Symptoms such as nasal congestion, clear runny nose, and itchy throat are most commonly due to sensitivity to common “allergens” in the environment (e.g., pollens, dust mites, mold spores, animals). Our immune system mistakes them as potentially harmful and thus mounts a defensive attack on these substances when it encounters them. During this process, there is a release of chemical substances (e.g., histamine, prostaglandins, leukotrienes) into the tissues inside the nose and eyes and these chemicals are responsible for the symptoms of allergies.
The symptoms may be relieved with medications that block the actions of these chemicals which can be utilized to make allergic individuals more comfortable. The symptoms may also be prevented either by avoiding the exposure to the allergens, by environmental controls, or by getting desensitized to the allergens by allergy immunotherapy (allergy shots, allergy injections, allergy desensitization, allergy hyposensitization). Sensitizing allergens can vary from person to person and allergy tests obtained by skin or blood testing are needed to identify the offending allergen in order to consider specific environmental controls and/or desensitizing treatments.
What if one has all the symptoms suggestive of “allergies” but all the tests are negative? You may have a condition called vasomotor rhinitis or more appropriately called non-allergic rhinitis.
The symptoms of non-allergic rhinitis may include:
- Nasal congestion
- Runny nose
- Mucus (i.e., phlegm) in the throat (e.g. post-nasal drip)
These symptoms can be long term or may last only a short period of time. They can come and go all year-round. Itching of the nose, eyes, and/or throat are not present in non-allergic rhinitis as they are more likely to be features of allergic rhinitis (i.e., hay fever).
The exact cause of non-allergic rhinitis is not known. The effect is widening of the blood vessels inside the nostrils and leakage of fluids into the tissues resulting in excessive mucus and swelling of the mucus membrane linings and nasal turbinates.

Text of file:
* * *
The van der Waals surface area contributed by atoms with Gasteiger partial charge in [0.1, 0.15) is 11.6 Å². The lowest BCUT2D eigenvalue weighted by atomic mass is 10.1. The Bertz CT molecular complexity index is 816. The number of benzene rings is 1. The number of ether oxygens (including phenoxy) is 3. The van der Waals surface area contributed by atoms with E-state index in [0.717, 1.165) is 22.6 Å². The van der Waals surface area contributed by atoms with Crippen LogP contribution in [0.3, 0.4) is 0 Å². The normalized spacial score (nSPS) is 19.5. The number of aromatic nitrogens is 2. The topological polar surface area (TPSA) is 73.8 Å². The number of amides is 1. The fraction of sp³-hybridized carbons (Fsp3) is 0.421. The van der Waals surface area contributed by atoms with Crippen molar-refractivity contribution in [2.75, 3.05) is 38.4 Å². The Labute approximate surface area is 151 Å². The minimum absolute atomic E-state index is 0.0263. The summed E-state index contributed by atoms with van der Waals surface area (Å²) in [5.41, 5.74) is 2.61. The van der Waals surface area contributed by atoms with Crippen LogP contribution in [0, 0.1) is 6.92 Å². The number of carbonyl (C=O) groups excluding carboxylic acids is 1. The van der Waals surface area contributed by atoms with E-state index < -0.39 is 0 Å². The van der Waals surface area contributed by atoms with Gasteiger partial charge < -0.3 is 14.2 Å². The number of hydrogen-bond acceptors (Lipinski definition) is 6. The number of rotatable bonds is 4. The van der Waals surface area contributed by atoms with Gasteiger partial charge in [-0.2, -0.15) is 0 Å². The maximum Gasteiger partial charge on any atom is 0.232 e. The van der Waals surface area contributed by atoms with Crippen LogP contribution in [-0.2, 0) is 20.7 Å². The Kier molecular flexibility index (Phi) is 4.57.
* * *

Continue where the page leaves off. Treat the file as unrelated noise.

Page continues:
The common triggers of non-allergic rhinitis are:
- Environmental or occupational irritants: Dust, smoke, pollutants, strong odors, perfumes, colognes, potpourri, chemical sprays, fumes, etc.
- Weather changes: Fluctuations in temperature and humidity.
- Food: Hot and spicy foods, certain alcoholic beverages.
- Infections: Viral infections such as the common cold or influenza (i.e., the flu)
- Medications: Aspirin, Ibuprofen, certain blood pressure medications (e.g., beta-blockers ACE inhibitors), sedatives, antidepressants, and oral contraceptives.
- Rhinitis medicamentosa: Prolonged and/or overuse of over-the-counter decongestant nasal sprays (e.g., Afrin, Neosynephrine) can cause rebound congestion and habituation.
- Hormonal changes: Pregnancy, menstruation, and hypothyroidism.
- Stress: Emotional or physical stress.
- Other triggers: Sleeping posture, sleep apnea, acid reflux, etc.
- Nasal polyps: These are soft, benign growths that develop on the lining of the nose or sinuses due to chronic inflammation. Small polyps may not cause problems, but larger ones may block the airflow through the nose, making it difficult to breathe. They also increase the likelihood of recurrent sinus infections.